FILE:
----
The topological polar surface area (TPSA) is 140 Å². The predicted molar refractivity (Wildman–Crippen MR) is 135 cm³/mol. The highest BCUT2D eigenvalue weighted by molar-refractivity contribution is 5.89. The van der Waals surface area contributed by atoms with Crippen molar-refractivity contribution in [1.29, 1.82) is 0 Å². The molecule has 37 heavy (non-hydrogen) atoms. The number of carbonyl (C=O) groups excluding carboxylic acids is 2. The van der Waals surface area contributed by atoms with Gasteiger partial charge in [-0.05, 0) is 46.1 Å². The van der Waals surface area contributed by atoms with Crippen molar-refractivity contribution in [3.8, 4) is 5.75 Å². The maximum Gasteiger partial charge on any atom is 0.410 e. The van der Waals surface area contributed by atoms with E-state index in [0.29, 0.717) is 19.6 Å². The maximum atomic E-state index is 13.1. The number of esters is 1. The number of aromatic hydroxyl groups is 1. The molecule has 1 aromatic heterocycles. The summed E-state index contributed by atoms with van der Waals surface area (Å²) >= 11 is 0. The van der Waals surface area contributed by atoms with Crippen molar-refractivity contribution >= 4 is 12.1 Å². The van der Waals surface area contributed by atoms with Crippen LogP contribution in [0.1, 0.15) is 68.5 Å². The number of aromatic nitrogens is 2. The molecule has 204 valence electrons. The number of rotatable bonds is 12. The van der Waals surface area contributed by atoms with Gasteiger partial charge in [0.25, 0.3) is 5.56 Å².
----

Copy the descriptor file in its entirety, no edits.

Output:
The topological polar surface area (TPSA) is 140 Å². The predicted molar refractivity (Wildman–Crippen MR) is 135 cm³/mol. The highest BCUT2D eigenvalue weighted by molar-refractivity contribution is 5.89. The van der Waals surface area contributed by atoms with Crippen molar-refractivity contribution in [1.29, 1.82) is 0 Å². The molecule has 37 heavy (non-hydrogen) atoms. The number of carbonyl (C=O) groups excluding carboxylic acids is 2. The van der Waals surface area contributed by atoms with Gasteiger partial charge in [-0.05, 0) is 46.1 Å². The van der Waals surface area contributed by atoms with Crippen molar-refractivity contribution in [3.8, 4) is 5.75 Å². The maximum Gasteiger partial charge on any atom is 0.410 e. The van der Waals surface area contributed by atoms with E-state index in [0.29, 0.717) is 19.6 Å². The maximum atomic E-state index is 13.1. The number of esters is 1. The number of aromatic hydroxyl groups is 1. The molecule has 1 aromatic heterocycles. The summed E-state index contributed by atoms with van der Waals surface area (Å²) >= 11 is 0. The van der Waals surface area contributed by atoms with Crippen molar-refractivity contribution >= 4 is 12.1 Å². The van der Waals surface area contributed by atoms with Crippen LogP contribution in [0.1, 0.15) is 68.5 Å². The number of aromatic nitrogens is 2. The molecule has 204 valence electrons. The number of rotatable bonds is 12. The van der Waals surface area contributed by atoms with Gasteiger partial charge in [0.25, 0.3) is 5.56 Å².